Spray pet bedding with vinegar to freshen and deodorize.  You can also add vinegar while laundering to freshen bedding.


Becki Baumgartner, Practice Manager (87 Posts)

Becki Baumgartner runs the Natchez Trace Veterinary Services Nashville clinic. She is training to become a Certified Master Herbalist, has a BS in Natural Health, and holds membership in both the Nashville Medical Reserve Corps and American Holistic Medical Association. Becki also teaches Reiki and Herbology continuing education classes in Nashville and surrounding areas. Natchez Trace Veterinary Services offers a full range of veterinary services from cutting-edge Western medical treatments combined with alternative treatments, herbal formulas, and holistic options that many pet owners cannot find anywhere else. Becki utilizes her natural health and herbal experience, skills, and knowledge to help pet owners understand all of the holistic, alternative, herbal, and standard options options available and achieve and maintain optimum health for their pets. Chat with Becki on Google+ | LinkedIn | Facebook

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  1. Guin says:

    I have read your post about vinegar. There are three kinds of vinegar. I need clarification on which to use for my dog, externally and internally. Clear distilled, clear apple cider, and organic with “the mother”. The organic “mother” used externally for hot spots tends to make her smell bad. Please advise thanks.

  2. Bruser says:

    You should be using organic raw unfiltered apple cider vinegar with the mother. Bragg has the best.

  3. The Raw Organic Apple Cider Vinegar with the “mother” is the best to use. The “mother” is made of chain like enzymes that destroy bacteria. An absolutely amazing product. Clear distilled vinegar does not posses the enzymes that destroy bacteria both internally and externally. I have been using “Braggs” ACV for all my dogs for years and even created my own product with ACV called KetchPup. The benefits are endless and life changing. I hope this helps and great work, your dog is going to love you.

  4. Trish says:

    I tried to order KetchPup, but the web site says it will not be available for several months. Is there a recipe one can make at home until the product is available? I have a 90 lb. dog and need to get 2 Tbsp. of ACV into her per day. Just started with 1 tsp per meal. Not sure if she will tolerate 1 Tbsp. per meal.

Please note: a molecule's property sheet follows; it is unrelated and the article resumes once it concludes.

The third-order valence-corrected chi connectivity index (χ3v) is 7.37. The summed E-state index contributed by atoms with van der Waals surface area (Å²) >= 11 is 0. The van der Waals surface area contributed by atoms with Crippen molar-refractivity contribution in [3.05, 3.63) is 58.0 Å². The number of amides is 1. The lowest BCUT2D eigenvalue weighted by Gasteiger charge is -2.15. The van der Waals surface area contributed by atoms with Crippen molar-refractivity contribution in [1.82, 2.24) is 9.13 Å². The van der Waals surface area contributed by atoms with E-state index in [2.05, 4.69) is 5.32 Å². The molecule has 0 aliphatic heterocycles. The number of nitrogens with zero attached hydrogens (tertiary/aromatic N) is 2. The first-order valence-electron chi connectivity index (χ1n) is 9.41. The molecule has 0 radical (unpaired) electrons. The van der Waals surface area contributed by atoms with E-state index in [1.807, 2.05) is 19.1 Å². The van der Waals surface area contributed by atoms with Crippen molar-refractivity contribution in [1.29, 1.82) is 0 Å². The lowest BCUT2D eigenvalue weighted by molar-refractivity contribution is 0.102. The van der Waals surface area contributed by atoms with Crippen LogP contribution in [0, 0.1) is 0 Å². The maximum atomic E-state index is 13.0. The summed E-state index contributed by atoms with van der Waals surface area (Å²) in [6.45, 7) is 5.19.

5. […] This link explains the use of vinegar better than I. My daughter also sprays apple cider vinegar on her horse. Vinegar Dog Treatments | Nashville & Franklin TN Holistic Vet […]

  6. jd says:

    I just bathed my rottwiler with dish soap and after her bath i duluted white vinager and water and sprayed it on her i mixed itin a small spray bottle half vinager and have water and i do this after every bath using white vinager that siad delutted with water will this hurt my dod by putting a teaspoon of this in her water please email me back ty jd

  7. Sarah says:

    I just wanted to add a note that may help others -- My Corgi started licking his front paw Friday evening and all weekend long which has been driving us nuts! He’s never had any health, skin or allergy issues. We tried socks, bandage, Kong with peanut butter, etc. to get him to stop licking and as a last resort poured pure white vinegar on his foot at full strength. About 2 cups worth.

    The moment we did this he immediately relaxed and has ignored his foot ever since. I rinsed with cool water afterwards and will keep an eye on it but the immediate transformation was amazing. The top of paw is red/irritated but there is no broken skin or bumps/sign of injury so felt safe doing so. This blog makes us feel much better about the decision to use vinegar and thank you for posting this discussion!

  8. kerria gorton says:

    can I use white vinegar instead of apple cider vinegar for my dogs ear?

  9. anthony says:

    Have a Yorke poodle mix 5.5 pounds. We’ve been battling paw chewing off and on her whole life 2.5 years. Prednisone worked ok last warm season along with benadryl . A few weeks ago it flared up worse again lots of licKing and chewing and a few tummy sores or hot spots. Tonight is the first time I’ve tried apple cider vinegar diluted on belly, a few drops in water, and paws soaked. Please let this help her!!! Thank you all for great info

    • Paw licking is most likely due to some sort of allergy with a secondary infection of yeast and/or bacteria. The term for this is pododermatitis. The vinegar will help the yeast and bacteria but will not help the underlying cause which is usually allergies. The licking perpetuates the issue. Good luck!

  10. Linda says: